# Cartesian Convention of Displacement Vectors.

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1. Oct 26, 2014

### Hijaz Aslam

1. The problem statement, all variables and given/known data
Q.
A body dropped from a height H above the ground strikes an inclined plane at a height h above the ground. As a result of the impact, the velocity of the body becomes horizontal. The body will take the maximum time to reach the ground if :

(a) $h=\frac H4$ (b) $h=\frac H{2\sqrt{2}}$ (c) $h=\frac H2$ (d) $h=\frac H{\sqrt{2}}$

2. Relevant equations

$h=ut-\frac{gt}{2}$

3. The attempt at a solution
I've got the answer as $H/2$ and my text marks the answer valid.
By taking $t=t_1+t_2$. And taking $t_1=\sqrt{\frac{2(H-h)}{g}}$ and $t_2=\sqrt{\frac{2h}{g}}$. And taking
the differential coefficient of $t=\sqrt{\frac{2(H-h)}{g}}+\sqrt{\frac{2h}{g}}$ and equating it to 0, gives the value of $h=\frac{H}{2}$.

But I am confused about the direction of the entities involved in the motion. Here initially we take the origin as the point where we drop the body, taking 'up' as positive and 'down' as negative. But in the second case we consider the point where the body strikes the inclined plane as the origin and as in the former case 'up' as+ve and 'down' as -ve. But doesn't this variation in the origin in both the cases dismantle the final information about the motion, its time,height,velocity etc.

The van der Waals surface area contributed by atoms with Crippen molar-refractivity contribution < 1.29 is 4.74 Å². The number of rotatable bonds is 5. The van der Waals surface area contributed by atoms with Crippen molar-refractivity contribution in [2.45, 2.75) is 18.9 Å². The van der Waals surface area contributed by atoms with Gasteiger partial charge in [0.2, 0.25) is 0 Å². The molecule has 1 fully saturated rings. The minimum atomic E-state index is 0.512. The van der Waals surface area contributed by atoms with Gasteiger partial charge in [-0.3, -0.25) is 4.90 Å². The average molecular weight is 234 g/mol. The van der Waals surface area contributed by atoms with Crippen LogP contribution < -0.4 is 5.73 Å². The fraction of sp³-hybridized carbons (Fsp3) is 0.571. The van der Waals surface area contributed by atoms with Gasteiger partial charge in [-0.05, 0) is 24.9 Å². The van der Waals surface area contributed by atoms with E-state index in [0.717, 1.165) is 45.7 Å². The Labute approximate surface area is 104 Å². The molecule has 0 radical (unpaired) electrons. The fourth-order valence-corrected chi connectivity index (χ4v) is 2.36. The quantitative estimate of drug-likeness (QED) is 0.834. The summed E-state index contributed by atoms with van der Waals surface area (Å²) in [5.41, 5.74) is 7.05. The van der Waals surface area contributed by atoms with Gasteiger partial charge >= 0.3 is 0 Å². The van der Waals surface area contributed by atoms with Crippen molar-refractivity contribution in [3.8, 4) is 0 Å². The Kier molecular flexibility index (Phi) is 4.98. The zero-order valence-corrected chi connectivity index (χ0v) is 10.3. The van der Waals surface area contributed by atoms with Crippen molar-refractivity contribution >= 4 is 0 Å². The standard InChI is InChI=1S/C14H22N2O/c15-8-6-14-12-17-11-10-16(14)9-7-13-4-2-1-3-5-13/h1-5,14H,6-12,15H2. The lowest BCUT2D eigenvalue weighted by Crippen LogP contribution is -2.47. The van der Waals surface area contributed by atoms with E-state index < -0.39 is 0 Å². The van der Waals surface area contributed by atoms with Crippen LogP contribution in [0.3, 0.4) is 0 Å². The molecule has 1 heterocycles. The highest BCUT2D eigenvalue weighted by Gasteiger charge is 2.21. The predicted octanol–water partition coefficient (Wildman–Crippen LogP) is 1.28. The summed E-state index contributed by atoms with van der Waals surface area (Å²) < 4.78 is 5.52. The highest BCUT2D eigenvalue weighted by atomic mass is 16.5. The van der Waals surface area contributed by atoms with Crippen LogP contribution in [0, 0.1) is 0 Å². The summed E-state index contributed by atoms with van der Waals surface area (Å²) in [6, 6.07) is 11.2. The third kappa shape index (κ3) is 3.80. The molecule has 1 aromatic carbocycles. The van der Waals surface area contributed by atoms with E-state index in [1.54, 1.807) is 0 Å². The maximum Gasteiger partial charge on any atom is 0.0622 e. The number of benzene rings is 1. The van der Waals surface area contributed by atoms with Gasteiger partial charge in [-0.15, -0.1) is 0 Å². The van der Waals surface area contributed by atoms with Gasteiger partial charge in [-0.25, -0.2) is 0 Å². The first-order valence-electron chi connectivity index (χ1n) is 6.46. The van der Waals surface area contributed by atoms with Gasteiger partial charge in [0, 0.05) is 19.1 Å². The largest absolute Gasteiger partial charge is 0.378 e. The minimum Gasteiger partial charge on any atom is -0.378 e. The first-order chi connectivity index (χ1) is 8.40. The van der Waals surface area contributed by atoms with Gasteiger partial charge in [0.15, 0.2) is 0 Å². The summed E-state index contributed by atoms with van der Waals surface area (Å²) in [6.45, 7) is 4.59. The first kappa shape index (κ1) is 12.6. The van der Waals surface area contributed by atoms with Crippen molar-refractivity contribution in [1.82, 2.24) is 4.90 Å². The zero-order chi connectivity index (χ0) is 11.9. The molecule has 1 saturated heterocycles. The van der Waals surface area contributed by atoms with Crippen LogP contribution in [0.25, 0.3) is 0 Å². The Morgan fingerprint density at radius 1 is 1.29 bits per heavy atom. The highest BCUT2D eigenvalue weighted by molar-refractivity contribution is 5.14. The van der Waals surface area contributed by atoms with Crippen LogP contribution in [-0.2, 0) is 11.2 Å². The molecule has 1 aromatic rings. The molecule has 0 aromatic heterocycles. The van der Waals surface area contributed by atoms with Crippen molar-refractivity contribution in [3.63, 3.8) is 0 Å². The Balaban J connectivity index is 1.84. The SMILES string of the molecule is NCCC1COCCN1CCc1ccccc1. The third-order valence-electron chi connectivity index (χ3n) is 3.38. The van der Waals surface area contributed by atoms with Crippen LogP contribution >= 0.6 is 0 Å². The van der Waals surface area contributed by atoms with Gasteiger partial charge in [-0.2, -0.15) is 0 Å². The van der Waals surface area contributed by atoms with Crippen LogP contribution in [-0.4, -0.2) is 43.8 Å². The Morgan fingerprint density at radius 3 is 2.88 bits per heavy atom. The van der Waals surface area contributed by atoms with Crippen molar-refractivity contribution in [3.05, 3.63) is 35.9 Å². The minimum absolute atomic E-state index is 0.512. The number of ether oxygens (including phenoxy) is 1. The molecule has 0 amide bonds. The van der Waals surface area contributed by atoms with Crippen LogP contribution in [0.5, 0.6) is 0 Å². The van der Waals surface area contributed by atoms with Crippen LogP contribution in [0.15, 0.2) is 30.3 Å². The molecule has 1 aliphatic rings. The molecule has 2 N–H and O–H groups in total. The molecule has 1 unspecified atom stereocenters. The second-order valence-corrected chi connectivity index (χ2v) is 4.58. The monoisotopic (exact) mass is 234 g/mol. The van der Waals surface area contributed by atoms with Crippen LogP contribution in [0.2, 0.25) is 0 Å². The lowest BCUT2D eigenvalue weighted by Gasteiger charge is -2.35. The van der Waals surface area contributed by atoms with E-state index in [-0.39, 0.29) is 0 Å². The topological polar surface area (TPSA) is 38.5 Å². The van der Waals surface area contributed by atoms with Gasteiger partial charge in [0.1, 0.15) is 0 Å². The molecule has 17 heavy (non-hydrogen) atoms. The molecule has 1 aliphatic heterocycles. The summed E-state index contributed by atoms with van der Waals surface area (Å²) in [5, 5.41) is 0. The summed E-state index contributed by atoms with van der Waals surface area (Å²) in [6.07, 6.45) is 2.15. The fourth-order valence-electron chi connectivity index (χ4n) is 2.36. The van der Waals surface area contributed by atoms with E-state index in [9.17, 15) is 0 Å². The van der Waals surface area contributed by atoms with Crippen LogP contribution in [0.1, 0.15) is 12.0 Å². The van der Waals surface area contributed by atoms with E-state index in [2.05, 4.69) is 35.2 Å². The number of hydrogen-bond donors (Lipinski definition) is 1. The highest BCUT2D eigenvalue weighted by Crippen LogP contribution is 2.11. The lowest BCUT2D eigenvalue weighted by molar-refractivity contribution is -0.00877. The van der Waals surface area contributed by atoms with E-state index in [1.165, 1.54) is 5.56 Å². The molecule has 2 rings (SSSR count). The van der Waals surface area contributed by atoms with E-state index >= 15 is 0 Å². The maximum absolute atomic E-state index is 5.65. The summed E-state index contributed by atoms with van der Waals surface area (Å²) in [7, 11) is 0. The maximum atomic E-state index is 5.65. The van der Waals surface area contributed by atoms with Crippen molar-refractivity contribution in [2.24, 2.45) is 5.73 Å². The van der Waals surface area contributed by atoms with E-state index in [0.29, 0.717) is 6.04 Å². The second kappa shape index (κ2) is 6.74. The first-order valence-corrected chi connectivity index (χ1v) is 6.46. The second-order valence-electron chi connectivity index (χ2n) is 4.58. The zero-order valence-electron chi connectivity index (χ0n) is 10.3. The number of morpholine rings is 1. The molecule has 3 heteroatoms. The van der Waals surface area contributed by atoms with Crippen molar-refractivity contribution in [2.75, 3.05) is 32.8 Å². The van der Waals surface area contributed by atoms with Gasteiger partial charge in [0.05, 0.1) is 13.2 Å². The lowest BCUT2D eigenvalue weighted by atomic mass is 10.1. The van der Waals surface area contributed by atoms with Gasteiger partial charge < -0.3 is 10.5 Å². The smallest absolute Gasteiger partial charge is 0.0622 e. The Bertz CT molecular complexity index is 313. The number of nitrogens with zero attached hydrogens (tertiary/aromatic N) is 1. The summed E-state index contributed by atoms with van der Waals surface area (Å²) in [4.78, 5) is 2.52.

This doubt is related to my previous thread( https://www.physicsforums.com/threa...-not-touching-the-origin.778009/#post-4891774 ). Though I got a partially satisfactory answer for that question, the above question confuses me again.

2. Oct 28, 2014

### Vibhor

There is only one origin .In this problem you may consider it to be on ground .

I think you are using the equation $x = ut+\frac{1}{2}at^2$ .

The correct form is $x = x_0 + ut+\frac{1}{2}at^2$ ,where $x_0$ is the initial displacement. Use this with appropriate signs and you will get the correct answer .

Hope this helps .